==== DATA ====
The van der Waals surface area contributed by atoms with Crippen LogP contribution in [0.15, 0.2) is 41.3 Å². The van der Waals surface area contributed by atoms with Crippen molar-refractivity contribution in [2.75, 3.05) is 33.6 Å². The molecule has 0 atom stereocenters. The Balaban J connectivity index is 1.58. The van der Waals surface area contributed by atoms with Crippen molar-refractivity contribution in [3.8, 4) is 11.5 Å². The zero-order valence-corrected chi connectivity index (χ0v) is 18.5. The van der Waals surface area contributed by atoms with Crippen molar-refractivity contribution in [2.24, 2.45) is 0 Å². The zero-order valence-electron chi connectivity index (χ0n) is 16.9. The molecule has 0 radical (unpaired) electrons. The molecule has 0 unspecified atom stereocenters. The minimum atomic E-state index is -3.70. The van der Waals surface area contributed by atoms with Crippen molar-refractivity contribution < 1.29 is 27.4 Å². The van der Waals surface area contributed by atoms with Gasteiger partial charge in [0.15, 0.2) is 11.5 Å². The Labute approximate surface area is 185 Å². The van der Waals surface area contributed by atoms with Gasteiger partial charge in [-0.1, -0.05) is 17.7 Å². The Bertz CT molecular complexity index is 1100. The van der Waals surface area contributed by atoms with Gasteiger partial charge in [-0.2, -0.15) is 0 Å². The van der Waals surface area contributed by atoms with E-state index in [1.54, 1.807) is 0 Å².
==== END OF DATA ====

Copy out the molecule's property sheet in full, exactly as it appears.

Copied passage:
The van der Waals surface area contributed by atoms with Crippen LogP contribution in [0.15, 0.2) is 41.3 Å². The van der Waals surface area contributed by atoms with Crippen molar-refractivity contribution in [2.75, 3.05) is 33.6 Å². The molecule has 0 atom stereocenters. The Balaban J connectivity index is 1.58. The van der Waals surface area contributed by atoms with Crippen molar-refractivity contribution in [3.8, 4) is 11.5 Å². The zero-order valence-corrected chi connectivity index (χ0v) is 18.5. The van der Waals surface area contributed by atoms with Crippen molar-refractivity contribution in [2.24, 2.45) is 0 Å². The zero-order valence-electron chi connectivity index (χ0n) is 16.9. The molecule has 0 radical (unpaired) electrons. The molecule has 0 unspecified atom stereocenters. The minimum atomic E-state index is -3.70. The van der Waals surface area contributed by atoms with Crippen molar-refractivity contribution < 1.29 is 27.4 Å². The van der Waals surface area contributed by atoms with Gasteiger partial charge in [0.15, 0.2) is 11.5 Å². The Labute approximate surface area is 185 Å². The van der Waals surface area contributed by atoms with Gasteiger partial charge in [-0.1, -0.05) is 17.7 Å². The Bertz CT molecular complexity index is 1100. The van der Waals surface area contributed by atoms with Gasteiger partial charge in [-0.2, -0.15) is 0 Å². The van der Waals surface area contributed by atoms with E-state index in [1.54, 1.807) is 0 Å².